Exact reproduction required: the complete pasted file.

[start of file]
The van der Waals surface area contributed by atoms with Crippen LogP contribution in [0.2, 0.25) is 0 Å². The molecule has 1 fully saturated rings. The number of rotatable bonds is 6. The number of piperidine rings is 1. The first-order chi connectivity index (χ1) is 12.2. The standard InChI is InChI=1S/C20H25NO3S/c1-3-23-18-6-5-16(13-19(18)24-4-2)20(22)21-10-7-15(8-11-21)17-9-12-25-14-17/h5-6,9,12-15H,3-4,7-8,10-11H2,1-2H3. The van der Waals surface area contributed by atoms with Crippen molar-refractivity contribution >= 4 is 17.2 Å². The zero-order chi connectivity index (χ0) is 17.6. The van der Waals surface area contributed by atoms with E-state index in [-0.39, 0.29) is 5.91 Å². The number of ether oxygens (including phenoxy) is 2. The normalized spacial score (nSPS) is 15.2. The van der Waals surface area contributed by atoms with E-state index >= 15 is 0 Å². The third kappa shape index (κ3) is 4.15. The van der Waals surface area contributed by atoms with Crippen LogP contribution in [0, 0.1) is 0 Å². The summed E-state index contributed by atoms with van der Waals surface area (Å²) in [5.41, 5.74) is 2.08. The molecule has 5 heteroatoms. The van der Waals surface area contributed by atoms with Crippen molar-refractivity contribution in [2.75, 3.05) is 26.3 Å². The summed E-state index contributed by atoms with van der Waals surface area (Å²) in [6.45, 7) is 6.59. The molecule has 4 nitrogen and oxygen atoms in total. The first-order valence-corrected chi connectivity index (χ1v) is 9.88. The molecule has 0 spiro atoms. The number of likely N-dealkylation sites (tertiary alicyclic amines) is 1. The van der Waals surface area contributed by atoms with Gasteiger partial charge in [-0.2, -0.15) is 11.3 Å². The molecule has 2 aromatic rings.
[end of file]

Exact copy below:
The van der Waals surface area contributed by atoms with Crippen LogP contribution in [0.2, 0.25) is 0 Å². The molecule has 1 fully saturated rings. The number of rotatable bonds is 6. The number of piperidine rings is 1. The first-order chi connectivity index (χ1) is 12.2. The standard InChI is InChI=1S/C20H25NO3S/c1-3-23-18-6-5-16(13-19(18)24-4-2)20(22)21-10-7-15(8-11-21)17-9-12-25-14-17/h5-6,9,12-15H,3-4,7-8,10-11H2,1-2H3. The van der Waals surface area contributed by atoms with Crippen molar-refractivity contribution >= 4 is 17.2 Å². The zero-order chi connectivity index (χ0) is 17.6. The van der Waals surface area contributed by atoms with E-state index in [-0.39, 0.29) is 5.91 Å². The number of ether oxygens (including phenoxy) is 2. The normalized spacial score (nSPS) is 15.2. The van der Waals surface area contributed by atoms with E-state index >= 15 is 0 Å². The third kappa shape index (κ3) is 4.15. The van der Waals surface area contributed by atoms with Crippen LogP contribution in [0, 0.1) is 0 Å². The summed E-state index contributed by atoms with van der Waals surface area (Å²) in [5.41, 5.74) is 2.08. The molecule has 5 heteroatoms. The van der Waals surface area contributed by atoms with Crippen molar-refractivity contribution in [2.75, 3.05) is 26.3 Å². The summed E-state index contributed by atoms with van der Waals surface area (Å²) in [6.45, 7) is 6.59. The molecule has 4 nitrogen and oxygen atoms in total. The first-order valence-corrected chi connectivity index (χ1v) is 9.88. The molecule has 0 spiro atoms. The number of likely N-dealkylation sites (tertiary alicyclic amines) is 1. The van der Waals surface area contributed by atoms with Gasteiger partial charge in [-0.2, -0.15) is 11.3 Å². The molecule has 2 aromatic rings.